The gods of Mangaia consisted of the sons of Vatea and Papa, importations from Rarotonga, locally deified ancestors, and vaguely remembered gods from older myths. The god Rongo became the national god of all Mangaia, but each tribe had its own tribal god. In addition there were a number of supernatural beings who appear in song and myth but have no definite place in religious observances. The power of the gods varied directly with the temporal power of the group which acknowledged them.
Of the five sons of Vatea (pp. 15 to 18), Tangaroa, Rongo, and Tane were widely known in Polynesia; Tongaiti was known throughout the Cook Islands, Society Islands, and the Tuamotus; and Tangiia was confined to Rarotonga and Mangaia. Rongo and twelve tribal gods were represented in Mangaia in a national godhouse. Gill (6, p. 19) states that Tangaroa had one almost neglected marae on Mangaia on which the newly formed nuts of young coconut groves were offered. Neither the name nor the site of the marae could be ascertained at the time of my visit.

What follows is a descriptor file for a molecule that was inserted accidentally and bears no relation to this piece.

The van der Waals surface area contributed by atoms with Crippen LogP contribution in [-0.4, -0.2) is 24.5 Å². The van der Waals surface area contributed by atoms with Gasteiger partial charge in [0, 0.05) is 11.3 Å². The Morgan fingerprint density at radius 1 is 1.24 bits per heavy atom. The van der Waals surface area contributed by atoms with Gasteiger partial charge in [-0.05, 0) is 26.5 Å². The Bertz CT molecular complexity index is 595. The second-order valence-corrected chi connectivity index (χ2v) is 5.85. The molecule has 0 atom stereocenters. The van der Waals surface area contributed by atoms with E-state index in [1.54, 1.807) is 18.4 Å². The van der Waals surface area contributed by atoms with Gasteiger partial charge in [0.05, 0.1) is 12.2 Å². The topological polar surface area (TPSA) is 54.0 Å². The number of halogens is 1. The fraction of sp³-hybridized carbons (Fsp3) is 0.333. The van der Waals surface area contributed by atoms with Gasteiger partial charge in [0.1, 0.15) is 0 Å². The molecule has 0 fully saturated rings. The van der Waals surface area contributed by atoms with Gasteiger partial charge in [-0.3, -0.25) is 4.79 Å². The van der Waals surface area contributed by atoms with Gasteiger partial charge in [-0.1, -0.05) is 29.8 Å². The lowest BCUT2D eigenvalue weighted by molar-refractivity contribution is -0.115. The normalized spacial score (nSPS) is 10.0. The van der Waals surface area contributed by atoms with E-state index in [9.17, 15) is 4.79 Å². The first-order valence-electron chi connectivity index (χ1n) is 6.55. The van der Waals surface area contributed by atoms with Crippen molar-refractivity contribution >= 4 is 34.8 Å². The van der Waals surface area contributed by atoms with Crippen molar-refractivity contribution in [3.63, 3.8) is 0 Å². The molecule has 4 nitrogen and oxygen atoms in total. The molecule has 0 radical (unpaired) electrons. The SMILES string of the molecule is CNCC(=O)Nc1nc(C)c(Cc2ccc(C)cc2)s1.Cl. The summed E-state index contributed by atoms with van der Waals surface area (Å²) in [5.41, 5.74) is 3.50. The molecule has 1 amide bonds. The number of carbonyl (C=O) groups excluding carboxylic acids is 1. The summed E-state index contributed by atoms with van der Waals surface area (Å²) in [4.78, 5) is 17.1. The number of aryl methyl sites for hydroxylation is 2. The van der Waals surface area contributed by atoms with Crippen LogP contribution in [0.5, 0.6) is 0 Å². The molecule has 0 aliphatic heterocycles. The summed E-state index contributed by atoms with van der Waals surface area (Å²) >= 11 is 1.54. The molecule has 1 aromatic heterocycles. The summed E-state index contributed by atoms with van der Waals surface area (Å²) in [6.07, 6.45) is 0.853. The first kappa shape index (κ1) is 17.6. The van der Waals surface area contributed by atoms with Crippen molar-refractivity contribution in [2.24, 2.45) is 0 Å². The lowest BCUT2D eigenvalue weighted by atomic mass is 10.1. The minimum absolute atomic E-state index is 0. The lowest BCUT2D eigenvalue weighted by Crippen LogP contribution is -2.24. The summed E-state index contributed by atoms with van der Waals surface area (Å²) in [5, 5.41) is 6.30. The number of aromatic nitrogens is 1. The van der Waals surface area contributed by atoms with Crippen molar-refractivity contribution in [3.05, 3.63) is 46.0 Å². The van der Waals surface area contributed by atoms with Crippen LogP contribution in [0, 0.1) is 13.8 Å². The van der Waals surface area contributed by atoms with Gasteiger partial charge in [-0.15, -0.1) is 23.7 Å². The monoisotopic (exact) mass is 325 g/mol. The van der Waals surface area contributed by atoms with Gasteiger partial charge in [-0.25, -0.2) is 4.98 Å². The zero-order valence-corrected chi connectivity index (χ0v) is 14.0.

Rongo, who figures as the god of agriculture in other areas, was the god of war in Mangaia. A memory of the old concept is indicated in the myth (p. 16) in which Rongo's allocation of food was so great that it was trampled under foot. Retention of his original association with the fertility of the land is seen in that parts of the human sacrifice offered to him after a victory were taken to different districts in order that food might grow plenteously during the new reign.
Through the early continuity of the Ngariki supremacy, the offering of a human victim to Rongo by the Ngariki after a victory in battle became a national custom and established Rongo as a national god of war. When the Ngariki were conquered the new victors had to be installed as Temporal Lords on the maraes by the high priests of Rongo, who alone knew the correct ritual. Although Rongo displaced the war god Tu of other Polynesian pantheons, the association of Tu with war is retained in the myth of the combat between Tu-tavake and Tu-kai-taua (p. 20) and references in songs. There can be little doubt that the mythological allocation of material and immaterial property by Vatea (p. 17), when temporal power (ua mangaia) was given to Rongo, is a projection backward of the conventional installation of the victor on the marae of Rongo.